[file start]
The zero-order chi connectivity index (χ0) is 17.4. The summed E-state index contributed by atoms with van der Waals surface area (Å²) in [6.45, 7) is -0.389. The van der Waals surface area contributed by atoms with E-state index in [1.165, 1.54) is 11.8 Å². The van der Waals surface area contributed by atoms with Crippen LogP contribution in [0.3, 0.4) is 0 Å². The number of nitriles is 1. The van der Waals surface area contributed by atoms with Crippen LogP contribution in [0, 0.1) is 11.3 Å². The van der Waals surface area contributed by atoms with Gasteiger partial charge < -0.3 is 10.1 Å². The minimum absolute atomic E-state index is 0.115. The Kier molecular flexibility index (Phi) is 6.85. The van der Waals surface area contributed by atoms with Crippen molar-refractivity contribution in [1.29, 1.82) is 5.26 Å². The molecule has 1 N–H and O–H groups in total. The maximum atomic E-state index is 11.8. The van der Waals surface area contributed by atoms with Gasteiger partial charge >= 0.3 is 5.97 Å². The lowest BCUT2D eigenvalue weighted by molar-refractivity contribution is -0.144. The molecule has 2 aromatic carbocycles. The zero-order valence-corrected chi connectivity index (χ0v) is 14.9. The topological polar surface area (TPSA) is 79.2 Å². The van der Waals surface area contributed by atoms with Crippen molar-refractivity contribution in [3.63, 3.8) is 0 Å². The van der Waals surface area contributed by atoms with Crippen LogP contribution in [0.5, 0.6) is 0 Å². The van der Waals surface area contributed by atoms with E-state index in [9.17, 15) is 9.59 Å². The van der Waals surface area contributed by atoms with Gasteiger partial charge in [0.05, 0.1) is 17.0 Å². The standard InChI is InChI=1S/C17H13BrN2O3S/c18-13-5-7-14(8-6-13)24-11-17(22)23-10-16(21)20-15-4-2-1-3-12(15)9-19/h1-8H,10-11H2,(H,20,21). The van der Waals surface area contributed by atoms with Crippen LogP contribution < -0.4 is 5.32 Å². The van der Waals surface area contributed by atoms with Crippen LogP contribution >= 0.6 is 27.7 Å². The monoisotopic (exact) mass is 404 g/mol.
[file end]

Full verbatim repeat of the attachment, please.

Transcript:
The zero-order chi connectivity index (χ0) is 17.4. The summed E-state index contributed by atoms with van der Waals surface area (Å²) in [6.45, 7) is -0.389. The van der Waals surface area contributed by atoms with E-state index in [1.165, 1.54) is 11.8 Å². The van der Waals surface area contributed by atoms with Crippen LogP contribution in [0.3, 0.4) is 0 Å². The number of nitriles is 1. The van der Waals surface area contributed by atoms with Crippen LogP contribution in [0, 0.1) is 11.3 Å². The van der Waals surface area contributed by atoms with Gasteiger partial charge < -0.3 is 10.1 Å². The minimum absolute atomic E-state index is 0.115. The Kier molecular flexibility index (Phi) is 6.85. The van der Waals surface area contributed by atoms with Crippen molar-refractivity contribution in [1.29, 1.82) is 5.26 Å². The molecule has 1 N–H and O–H groups in total. The maximum atomic E-state index is 11.8. The van der Waals surface area contributed by atoms with Gasteiger partial charge >= 0.3 is 5.97 Å². The lowest BCUT2D eigenvalue weighted by molar-refractivity contribution is -0.144. The molecule has 2 aromatic carbocycles. The zero-order valence-corrected chi connectivity index (χ0v) is 14.9. The topological polar surface area (TPSA) is 79.2 Å². The van der Waals surface area contributed by atoms with Crippen molar-refractivity contribution in [3.63, 3.8) is 0 Å². The van der Waals surface area contributed by atoms with Crippen LogP contribution in [0.5, 0.6) is 0 Å². The van der Waals surface area contributed by atoms with E-state index in [9.17, 15) is 9.59 Å². The van der Waals surface area contributed by atoms with Gasteiger partial charge in [0.05, 0.1) is 17.0 Å². The standard InChI is InChI=1S/C17H13BrN2O3S/c18-13-5-7-14(8-6-13)24-11-17(22)23-10-16(21)20-15-4-2-1-3-12(15)9-19/h1-8H,10-11H2,(H,20,21). The van der Waals surface area contributed by atoms with Crippen LogP contribution < -0.4 is 5.32 Å². The van der Waals surface area contributed by atoms with Crippen LogP contribution >= 0.6 is 27.7 Å². The monoisotopic (exact) mass is 404 g/mol.